So you think you would like to live in Italy

This is our story, warts an' all. We have come this far since May 2004 and survived the bureaucracy, a freezing cold winter, a landslip and a diminishing money pot. Share our experiences, believe me the good ones far outweigh the bad and if you want to ask a question and we know the answer, we'll tell it like it is.

I found this little phrase in a Collins Italian Phrase Book published in 1963 ~ "passa ogni limite" pahs'sah ohn'yee lee'mee-tay which means: That's the giddy limit. Useful if there's anybody out there that quaint!!

Tuesday, April 29, 2008

Turning the April Cornerstone

Gianfranco ~ 'The Bulldozer'. Actually, the digger man. (Someone taught him the word 'Bulldozer' which he applies to any big earth-moving machinery.) Everybody thinks of him as a loveable rogue, loveable he is but rogue he isn't, well only in the mischievous sense. His prices beat anyone else's hands down ~ he just doesn't turn up!!!

There are a number of things I would like to own, not desperately-above-all-else sort of like to own (otherwise I would have it) more like a power and pride sort of ownership. One of them is a digger. What a wondrous piece of machinery it is. I could trundle it up the road turning over cars and knocking down houses, so much power controlled by a couple of levers. I wonder if you have to apply for a 'responsible person' licence before you can buy one of these clanking great monsters! I watched from a window while Gianfranco toppled the old garage, jabbing and teasing the walls and roof until it gave up its strength. The great iron jaw bit into the roof, again and again until the concrete and steel, fused together for decades, groaned and bowed into submission. In the end the digger won easily. Gianfranco treats his metal destroyer like a pet and leaves it to sit atop the debris like a victor with his prize.

This is exciting news of course; it means that the demolition of the old garage is done, which in turn means that the building of the new house can begin. In fact it already has; I fratelli Memedaj are the chosen builders, the five brothers from Kosovo, and in just two days the fantastic five have completed all of the steelwork and concrete for the new foundations. This is a huge achievement by anyone’s standards and by Italian standards, unheard of.

It rained one of those days but the five arrived at 7.15am to take a delivery of steel and left, after a full day’s work, at 7.00pm having had only half an hour for lunch, which they brought with them. Don’t they know that siesta is sacrosanct and that if you work within 30 minutes drive from home then you are expected to take lunch at home with your family, all five courses of it. But that’s the Italian way. Maybe the Kosovans understand the principle of ‘working to make money’. Day 2, the same. So far so good.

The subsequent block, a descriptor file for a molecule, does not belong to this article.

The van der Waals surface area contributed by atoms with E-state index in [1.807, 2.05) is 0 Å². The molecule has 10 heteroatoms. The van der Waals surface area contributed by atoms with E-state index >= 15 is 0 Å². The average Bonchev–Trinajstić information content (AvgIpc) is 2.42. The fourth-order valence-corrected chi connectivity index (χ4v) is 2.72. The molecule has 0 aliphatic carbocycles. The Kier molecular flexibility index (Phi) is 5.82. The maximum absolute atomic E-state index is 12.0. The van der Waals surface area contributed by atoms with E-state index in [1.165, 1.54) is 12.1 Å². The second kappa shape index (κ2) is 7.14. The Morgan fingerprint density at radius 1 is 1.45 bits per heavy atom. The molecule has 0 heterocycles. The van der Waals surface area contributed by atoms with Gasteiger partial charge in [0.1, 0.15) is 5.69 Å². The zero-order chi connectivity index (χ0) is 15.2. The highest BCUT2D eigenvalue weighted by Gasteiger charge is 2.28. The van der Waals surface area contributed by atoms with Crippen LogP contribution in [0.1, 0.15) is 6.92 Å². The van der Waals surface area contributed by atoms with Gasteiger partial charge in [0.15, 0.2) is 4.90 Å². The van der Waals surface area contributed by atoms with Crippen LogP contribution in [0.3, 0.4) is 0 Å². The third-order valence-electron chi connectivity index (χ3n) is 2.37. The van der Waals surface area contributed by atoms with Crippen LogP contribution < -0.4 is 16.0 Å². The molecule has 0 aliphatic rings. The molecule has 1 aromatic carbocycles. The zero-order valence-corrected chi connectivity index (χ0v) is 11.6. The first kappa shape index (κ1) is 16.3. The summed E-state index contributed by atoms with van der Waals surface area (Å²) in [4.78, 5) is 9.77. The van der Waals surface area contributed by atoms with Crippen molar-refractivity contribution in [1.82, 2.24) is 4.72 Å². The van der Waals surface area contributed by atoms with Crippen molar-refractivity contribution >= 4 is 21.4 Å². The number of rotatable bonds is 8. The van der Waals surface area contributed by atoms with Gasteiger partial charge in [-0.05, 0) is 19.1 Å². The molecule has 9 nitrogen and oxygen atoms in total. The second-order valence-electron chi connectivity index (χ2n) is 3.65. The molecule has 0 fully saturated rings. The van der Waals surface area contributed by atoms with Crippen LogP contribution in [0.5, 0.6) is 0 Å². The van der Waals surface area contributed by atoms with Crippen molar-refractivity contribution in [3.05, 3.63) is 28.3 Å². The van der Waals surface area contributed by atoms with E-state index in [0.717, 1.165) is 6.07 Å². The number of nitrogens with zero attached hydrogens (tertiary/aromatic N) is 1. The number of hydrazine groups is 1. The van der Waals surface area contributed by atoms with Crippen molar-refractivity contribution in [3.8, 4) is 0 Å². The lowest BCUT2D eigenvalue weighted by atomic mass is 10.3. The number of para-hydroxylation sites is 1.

Days 3 - 6 extended Bank Holiday here in Italy. We were told they would be back Tuesday or Wednesday; which Tuesday or Wednesday wasn't clarified.
Days 7 - 10 (to date) ~ no sign of them! Oops, maybe Rystem the 'Capo' who learned his trade here went to the 'Gianfranco' school of ruse.

Not ONE but TWO new balconies.

To be more precise, a couple of concrete projections facing south and west; all the better for the sun my dear. The shuttering hasn't even been taken away yet but, in true Clampett style we've made one our sunset viewing platform. Couple of chairs, Blacky the cat (he's in the pic, by the way if you can spot him), a couple of glasses of wine; watching the sun set over the Monti Sibillini. Heaven!!! Suitable only for non or moderate drinkers on account of there being no hand rail.

Look what spring has brought; pretty as a peach or even a bunch, our first home-grown fruit. There’s a long way to go between now and the eating but I’m fussing over them like the passionate gardener I’ve become. At the same time learning about Peach Leaf Curl, Brown Rot, Scab and a host of other equally foul sounding blights. I’m sure they'll be fine until one of them strikes and then ....................... I’ll get in a professional!